Lee Suggested That If Every State Across The Country Ran Their Election Processes As Tennessee Has Done, There Would Be “No Delays And No Scandal.”
Photo: Governor Bill Lee Praises Tennessee’s 2020 Election Processes During State of the State Address
Published February 9, 2021
Just a few weeks ago, we watched as individuals stormed our nation’s Capitol in response to the 2020 election.
Throughout the process, many states made objections to the electoral results that were echoed in different parts of the country, including Tennessee.
Despite public outrage and increasing concerns about fraudulent election results, the electoral votes were confirmed.
Though this wasn’t without a great deal of speculation and reaction from the Republican Senate, many of whom maintain their desire to improve this democratic process.
Tennesseeans have garnered a great deal of attention specifically after some resident’s involvement in the Capitol riot, but the negative press about a passionate response may be overshadowing the principle purpose of protecting rights and privileges.
Gov. Bill Lee produced his third State of the State address this week. Although his $41.8 billion budget proposal for the upcoming fiscal year was the main highlight of the release, Lee made an intriguing statement in response to the results.
Lee suggested that if every state across the country ran election processes as Tennessee had done, there would be “no delays and no scandal.”
Lee continued to address 2020 election issues, stating that he maintains concerns about “our country’s faith in the integrity of our election process.” Nonetheless, he believes Tennessee “stayed above” controversy in the election and voting process.
State officials say Tennessee easily broke the 2008 record for voter turnout with more than 3 million ballots cast in November’s general election.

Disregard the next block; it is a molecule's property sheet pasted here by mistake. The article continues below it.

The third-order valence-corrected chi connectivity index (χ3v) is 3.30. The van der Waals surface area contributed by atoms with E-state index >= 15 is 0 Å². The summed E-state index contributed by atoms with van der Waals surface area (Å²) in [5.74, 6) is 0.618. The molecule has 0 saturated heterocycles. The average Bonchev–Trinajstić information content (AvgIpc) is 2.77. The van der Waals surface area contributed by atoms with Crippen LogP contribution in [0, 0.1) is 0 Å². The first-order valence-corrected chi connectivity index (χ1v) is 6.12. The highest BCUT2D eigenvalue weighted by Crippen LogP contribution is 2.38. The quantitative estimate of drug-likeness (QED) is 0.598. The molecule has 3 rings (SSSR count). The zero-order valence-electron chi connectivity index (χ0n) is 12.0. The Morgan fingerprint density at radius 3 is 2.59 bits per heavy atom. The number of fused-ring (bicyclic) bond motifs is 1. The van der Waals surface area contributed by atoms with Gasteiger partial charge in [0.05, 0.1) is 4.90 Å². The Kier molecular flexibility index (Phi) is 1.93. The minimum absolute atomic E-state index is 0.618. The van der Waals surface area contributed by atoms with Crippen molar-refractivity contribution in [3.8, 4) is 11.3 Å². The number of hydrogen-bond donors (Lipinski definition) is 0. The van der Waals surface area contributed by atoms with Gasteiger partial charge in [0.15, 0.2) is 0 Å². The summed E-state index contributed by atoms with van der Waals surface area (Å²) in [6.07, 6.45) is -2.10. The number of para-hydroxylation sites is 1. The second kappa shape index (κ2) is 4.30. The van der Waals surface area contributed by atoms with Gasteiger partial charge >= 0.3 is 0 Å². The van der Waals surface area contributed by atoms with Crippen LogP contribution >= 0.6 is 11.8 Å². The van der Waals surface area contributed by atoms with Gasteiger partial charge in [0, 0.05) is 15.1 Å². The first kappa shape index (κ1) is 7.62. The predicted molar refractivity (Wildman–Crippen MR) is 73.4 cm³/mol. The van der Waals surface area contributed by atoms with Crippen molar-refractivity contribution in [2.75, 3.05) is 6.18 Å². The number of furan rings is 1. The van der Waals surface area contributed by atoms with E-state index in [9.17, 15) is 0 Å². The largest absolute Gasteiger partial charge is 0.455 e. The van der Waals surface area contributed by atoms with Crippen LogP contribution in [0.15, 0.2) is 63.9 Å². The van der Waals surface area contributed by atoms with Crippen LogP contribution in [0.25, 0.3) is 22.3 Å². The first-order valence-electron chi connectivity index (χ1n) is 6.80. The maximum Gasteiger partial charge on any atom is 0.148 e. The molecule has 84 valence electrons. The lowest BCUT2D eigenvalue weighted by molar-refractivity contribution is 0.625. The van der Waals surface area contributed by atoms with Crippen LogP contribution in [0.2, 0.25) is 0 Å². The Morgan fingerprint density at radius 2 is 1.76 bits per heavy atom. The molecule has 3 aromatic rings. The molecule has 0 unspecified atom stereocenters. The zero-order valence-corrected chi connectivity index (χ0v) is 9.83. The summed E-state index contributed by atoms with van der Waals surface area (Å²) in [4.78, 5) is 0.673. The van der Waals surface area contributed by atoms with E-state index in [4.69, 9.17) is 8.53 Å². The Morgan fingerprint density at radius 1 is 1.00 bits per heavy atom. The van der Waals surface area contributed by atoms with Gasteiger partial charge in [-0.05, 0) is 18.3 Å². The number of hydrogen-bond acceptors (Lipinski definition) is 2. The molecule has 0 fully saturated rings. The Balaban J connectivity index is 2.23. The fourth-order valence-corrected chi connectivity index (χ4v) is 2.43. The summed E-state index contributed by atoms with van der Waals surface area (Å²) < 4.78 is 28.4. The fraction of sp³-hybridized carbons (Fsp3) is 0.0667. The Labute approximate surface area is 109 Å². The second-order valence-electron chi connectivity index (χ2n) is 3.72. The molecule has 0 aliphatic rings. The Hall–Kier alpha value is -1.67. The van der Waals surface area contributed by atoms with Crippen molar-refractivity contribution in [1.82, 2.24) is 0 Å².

Buoyed by early/absentee voting due to Coronavirus, voters surpassed turnout totals of more than 2.5 million in the 2016 general election as well.
Gov. Lee credited Secretary of State Tre Hargett for his, “leadership to ensure Tennessee elections have integrity and that we do our part to protect the democratic process.”
He continued citing the constitution, “with elections behind us, we will watch with patriotic skepticism to see if politicians in Washington try to force more government on the states than the Tenth Amendment allows,” Lee said.
The Tenth Amendment was added to the Bill of Rights to further define the balance of power between the federal government and the states.
The amendment says that the federal government has only those powers specifically granted by the Constitution.
These powers include the power to declare war, to collect taxes, to regulate interstate business activities and some others listed in the article.
However, any power not listed, says the Tenth Amendment, is left to the states or the people.
Governor Lee used his address to acknowledge the patriots who protect voting processes in Tennessee and also to encourage constituents to learn more about their rights.
“Why?” he asked. “Because Tennessee knows what we need a lot better than the federal government. Perhaps one of the most important lessons that has come out of this season is that Americans need to understand how their government works.”